The first sign of ethnic tension confronts me just a few miles from the border as I drive north into Kosovo. In the town of Kacanik, I pass an old Serbian Orthodox chapel. It is surrounded by a high fence and barbed wire. There are three sandbag bunkers around the chapel, a double row of cement and steel tank traps at the entrance, and a guard post inside the fence. The grounds look more like an armed camp than a place of worship. Later, I learn the church has been all but abandoned. Once, there was a small community of Orthodox Serbs living in Kacanik, but they have either fled or been killed by Albanians. So the chapel sits empty. And yet, it remains guarded night and day by international peacekeepers, to protect it from mobs of Muslim Albanians.
Almost six years ago, the international community—the United Nations, the United States, the European Union, and an alphabet soup of NGOs—descended upon Kosovo to protect Albanians from the rampaging Serb-dominated Yugoslav army. Since then, the army has been driven out, and almost all of the 800,000 Albanian refugees have returned; Kosovo has been touted as a success story and a model for other peacekeeping operations.
But the abandoned chapel in Kacanik—and dozens of others like it—suggests that Kosovo is far from a success. The tolerant and multiethnic society the peacekeepers came here to nurture and protect is a fiction. Today, their mission is failing: Since the United Nations and the 17,000 foreign troops in the Kosovo peacekeeping mission (KFOR) came to town, a reverse ethnic cleansing has taken place. Tens of thousands of Serbs have left the province after harassment and violence at the hands of Albanians. Worse, the majority Albanian community now practices the same kind of brutal discrimination against Serbs that the Albanians suffered for so many years.
ETHNIC TENSIONS IN Kosovo are nothing new. In the former Yugoslavia, Belgrade alternately tried conciliation or repression to curb the rising discontent of the Albanian community, which constitutes a majority in the province. In 1974, Kosovo was granted considerable autonomy; in 1981, after riots led by Kosovar Albanians demanding full republic status for the province, between 500 and 1,000 Albanians were killed in a brutal crackdown. "Kosovo is the most difficult problem in the Balkans," says Dusan Batakovi, a Serbian diplomat and expert on Kosovo. "In Bosnia, you were dealing with people who spoke the same language and shared the same ethnic identity. In Kosovo, you have an enormous ethnic distance."
By the late '80s, nationalism was growing in Kosovo. After Slobodan Milosevic's rise to power, he stripped Kosovo of its autonomous status and dissolved the provincial parliament. In reaction, Kosovar Albanians declared themselves independent.
Unfortunately, the international community then missed the first of several opportunities to prevent bloodshed. In 1991, Kosovar Albanians petitioned the European Union to recognize their independence. It did not. A year later, Bosnia declared its independence, touching off a brutal interethnic war. Everyone knew Kosovo would be next, and, as the 1995 Dayton Peace Accords were being hammered out, the Kosovar Albanian leader, Ibrahim Rugova, begged members of the international community to include Kosovo in the discussions. They did not.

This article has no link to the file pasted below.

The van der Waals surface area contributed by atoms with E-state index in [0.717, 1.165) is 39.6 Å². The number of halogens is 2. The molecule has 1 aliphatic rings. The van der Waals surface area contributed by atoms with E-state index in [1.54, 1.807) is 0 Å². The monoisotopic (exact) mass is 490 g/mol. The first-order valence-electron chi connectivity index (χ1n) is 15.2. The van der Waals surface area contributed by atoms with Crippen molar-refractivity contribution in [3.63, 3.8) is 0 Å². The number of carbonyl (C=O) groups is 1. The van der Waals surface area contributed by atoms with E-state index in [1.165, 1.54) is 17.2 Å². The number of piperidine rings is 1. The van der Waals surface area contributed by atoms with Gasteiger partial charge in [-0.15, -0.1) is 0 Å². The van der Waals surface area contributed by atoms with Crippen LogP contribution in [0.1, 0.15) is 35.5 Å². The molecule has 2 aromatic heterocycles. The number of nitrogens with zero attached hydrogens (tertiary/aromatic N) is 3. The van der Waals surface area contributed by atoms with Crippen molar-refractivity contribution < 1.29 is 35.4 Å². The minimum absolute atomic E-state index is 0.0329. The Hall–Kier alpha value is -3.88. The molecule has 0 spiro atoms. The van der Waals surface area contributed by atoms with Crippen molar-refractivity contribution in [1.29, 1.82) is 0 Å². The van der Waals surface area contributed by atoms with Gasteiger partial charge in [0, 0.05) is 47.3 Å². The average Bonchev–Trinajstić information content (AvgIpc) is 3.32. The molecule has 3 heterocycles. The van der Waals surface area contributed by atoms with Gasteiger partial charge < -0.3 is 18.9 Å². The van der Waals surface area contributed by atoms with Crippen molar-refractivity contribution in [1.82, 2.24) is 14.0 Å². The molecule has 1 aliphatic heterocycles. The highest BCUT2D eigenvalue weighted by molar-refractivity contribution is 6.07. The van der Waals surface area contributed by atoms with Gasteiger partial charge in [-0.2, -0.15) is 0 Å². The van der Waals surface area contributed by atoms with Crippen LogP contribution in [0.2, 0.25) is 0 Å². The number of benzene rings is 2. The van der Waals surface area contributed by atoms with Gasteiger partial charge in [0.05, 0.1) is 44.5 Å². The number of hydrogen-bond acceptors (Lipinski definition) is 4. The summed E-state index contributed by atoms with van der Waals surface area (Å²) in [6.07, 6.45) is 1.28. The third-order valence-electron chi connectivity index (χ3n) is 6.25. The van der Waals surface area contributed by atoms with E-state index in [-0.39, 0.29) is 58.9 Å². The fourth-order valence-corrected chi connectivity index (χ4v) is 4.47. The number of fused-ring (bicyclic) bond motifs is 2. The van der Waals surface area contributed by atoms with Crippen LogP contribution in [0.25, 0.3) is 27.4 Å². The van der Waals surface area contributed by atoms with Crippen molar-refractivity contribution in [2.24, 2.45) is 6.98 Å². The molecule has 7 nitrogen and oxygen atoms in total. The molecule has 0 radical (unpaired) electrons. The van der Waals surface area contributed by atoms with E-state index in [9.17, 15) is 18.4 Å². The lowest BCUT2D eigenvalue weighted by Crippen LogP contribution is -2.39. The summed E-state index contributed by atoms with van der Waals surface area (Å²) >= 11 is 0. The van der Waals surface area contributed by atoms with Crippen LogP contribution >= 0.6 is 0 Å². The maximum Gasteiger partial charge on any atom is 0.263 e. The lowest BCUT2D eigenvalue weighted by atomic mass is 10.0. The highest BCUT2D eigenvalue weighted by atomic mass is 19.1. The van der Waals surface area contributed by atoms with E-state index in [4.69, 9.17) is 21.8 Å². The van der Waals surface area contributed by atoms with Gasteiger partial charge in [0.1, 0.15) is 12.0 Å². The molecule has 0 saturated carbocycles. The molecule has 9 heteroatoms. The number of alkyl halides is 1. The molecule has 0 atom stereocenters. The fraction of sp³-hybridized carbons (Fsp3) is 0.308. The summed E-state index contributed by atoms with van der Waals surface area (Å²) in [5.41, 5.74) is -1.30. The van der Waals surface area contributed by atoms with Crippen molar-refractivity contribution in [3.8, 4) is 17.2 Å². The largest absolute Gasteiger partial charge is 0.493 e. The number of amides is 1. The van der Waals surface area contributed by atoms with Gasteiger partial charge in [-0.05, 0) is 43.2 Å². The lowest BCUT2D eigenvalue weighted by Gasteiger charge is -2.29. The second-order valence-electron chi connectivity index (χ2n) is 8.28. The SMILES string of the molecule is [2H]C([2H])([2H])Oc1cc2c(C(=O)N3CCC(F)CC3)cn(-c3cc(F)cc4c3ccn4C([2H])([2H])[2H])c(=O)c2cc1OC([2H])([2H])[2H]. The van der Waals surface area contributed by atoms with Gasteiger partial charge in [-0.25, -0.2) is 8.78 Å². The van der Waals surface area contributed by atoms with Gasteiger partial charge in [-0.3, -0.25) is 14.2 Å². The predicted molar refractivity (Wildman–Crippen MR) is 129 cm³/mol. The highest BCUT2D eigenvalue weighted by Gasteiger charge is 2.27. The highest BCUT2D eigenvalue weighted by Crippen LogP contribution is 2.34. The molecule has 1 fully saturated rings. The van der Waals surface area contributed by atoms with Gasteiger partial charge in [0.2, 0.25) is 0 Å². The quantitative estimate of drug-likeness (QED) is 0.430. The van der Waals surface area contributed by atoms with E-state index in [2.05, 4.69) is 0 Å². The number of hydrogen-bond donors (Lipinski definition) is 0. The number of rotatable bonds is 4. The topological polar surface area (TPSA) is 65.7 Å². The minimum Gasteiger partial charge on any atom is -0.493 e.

Within months, a guerrilla war in Kosovo would begin between Serbs and Albanians. When neighboring Albania collapsed, offering Albanian Kosovar guerrillas access to heavy arms, the Kosovar Albanians stepped up their attacks, and, in 1998 and 1999, the Serb forces responded in kind with increasing violence. This violence often targeted civilians, as the Serbs emptied and destroyed whole Albanian villages in a misguided attempt to isolate the guerrillas from their sympathizers. The international community was finally stirred to action, with the United Nations passing resolutions calling for a cease-fire in Kosovo and the Clinton administration, along with NATO, bombing Serb military forces. In response, the Serbs initially increased the pace of their ethnic cleansing in Kosovo, driving 800,000 ethnic Albanians from their homes, but the air war ultimately forced Serbia to relent and to pull its troops out. In 1999, KFOR was created.
But, by then, the foundation for today's problems in Kosovo had been laid. By not intervening until so much blood had already been shed, rather than trying to settle the Kosovo dispute earlier, the international community had allowed tension in the province to rise so high that it could never be stuffed back in the bottle. Had the international community better handled the dissolution from the start, "tens of thousands of lives [would] have been saved, " Nenad Sebek, executive director of the Center for Democracy and Reconciliation in Southeast Europe, said in a speech last June. More specifically, the nato bombing campaign set a dangerous precedent—that the international community would intervene on the side of guerrillas against a sovereign government. And today, both Serbs and Albanians in the province believe that, because of this history, the world will soon allow Kosovo to become independent. Kosovar Albanians believe time is on their side, and no amount of U.N. confidence-building programs bringing together Serbs and Albanians will change that mentality.